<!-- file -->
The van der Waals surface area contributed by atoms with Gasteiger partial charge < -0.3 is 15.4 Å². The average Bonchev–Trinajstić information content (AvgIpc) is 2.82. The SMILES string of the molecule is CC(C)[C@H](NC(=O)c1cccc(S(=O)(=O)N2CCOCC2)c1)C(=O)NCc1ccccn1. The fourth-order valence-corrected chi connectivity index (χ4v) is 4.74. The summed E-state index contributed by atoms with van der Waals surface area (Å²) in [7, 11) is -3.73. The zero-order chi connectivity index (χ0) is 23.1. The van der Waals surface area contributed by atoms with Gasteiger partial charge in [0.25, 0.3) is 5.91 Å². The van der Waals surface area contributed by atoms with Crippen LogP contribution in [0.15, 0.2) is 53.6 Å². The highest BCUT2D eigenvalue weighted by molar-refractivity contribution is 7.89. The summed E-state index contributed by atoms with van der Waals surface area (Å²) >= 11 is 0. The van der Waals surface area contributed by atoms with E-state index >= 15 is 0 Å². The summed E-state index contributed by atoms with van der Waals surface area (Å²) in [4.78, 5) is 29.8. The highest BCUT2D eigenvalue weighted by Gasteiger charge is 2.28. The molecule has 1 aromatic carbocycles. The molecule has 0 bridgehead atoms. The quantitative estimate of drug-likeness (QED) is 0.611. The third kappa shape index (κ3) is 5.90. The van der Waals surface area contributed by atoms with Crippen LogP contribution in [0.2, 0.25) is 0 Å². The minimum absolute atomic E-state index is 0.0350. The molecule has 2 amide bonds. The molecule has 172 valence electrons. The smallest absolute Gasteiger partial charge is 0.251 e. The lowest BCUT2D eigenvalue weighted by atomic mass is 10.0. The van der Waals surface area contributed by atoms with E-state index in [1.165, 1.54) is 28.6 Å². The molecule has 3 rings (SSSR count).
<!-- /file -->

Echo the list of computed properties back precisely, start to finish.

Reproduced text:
The van der Waals surface area contributed by atoms with Gasteiger partial charge < -0.3 is 15.4 Å². The average Bonchev–Trinajstić information content (AvgIpc) is 2.82. The SMILES string of the molecule is CC(C)[C@H](NC(=O)c1cccc(S(=O)(=O)N2CCOCC2)c1)C(=O)NCc1ccccn1. The fourth-order valence-corrected chi connectivity index (χ4v) is 4.74. The summed E-state index contributed by atoms with van der Waals surface area (Å²) in [7, 11) is -3.73. The zero-order chi connectivity index (χ0) is 23.1. The van der Waals surface area contributed by atoms with Gasteiger partial charge in [0.25, 0.3) is 5.91 Å². The van der Waals surface area contributed by atoms with Crippen LogP contribution in [0.15, 0.2) is 53.6 Å². The highest BCUT2D eigenvalue weighted by molar-refractivity contribution is 7.89. The summed E-state index contributed by atoms with van der Waals surface area (Å²) >= 11 is 0. The van der Waals surface area contributed by atoms with E-state index >= 15 is 0 Å². The summed E-state index contributed by atoms with van der Waals surface area (Å²) in [4.78, 5) is 29.8. The highest BCUT2D eigenvalue weighted by Gasteiger charge is 2.28. The molecule has 1 aromatic carbocycles. The molecule has 0 bridgehead atoms. The quantitative estimate of drug-likeness (QED) is 0.611. The third kappa shape index (κ3) is 5.90. The van der Waals surface area contributed by atoms with Crippen LogP contribution in [0.2, 0.25) is 0 Å². The minimum absolute atomic E-state index is 0.0350. The molecule has 2 amide bonds. The molecule has 172 valence electrons. The smallest absolute Gasteiger partial charge is 0.251 e. The lowest BCUT2D eigenvalue weighted by atomic mass is 10.0. The van der Waals surface area contributed by atoms with E-state index in [1.165, 1.54) is 28.6 Å². The molecule has 3 rings (SSSR count).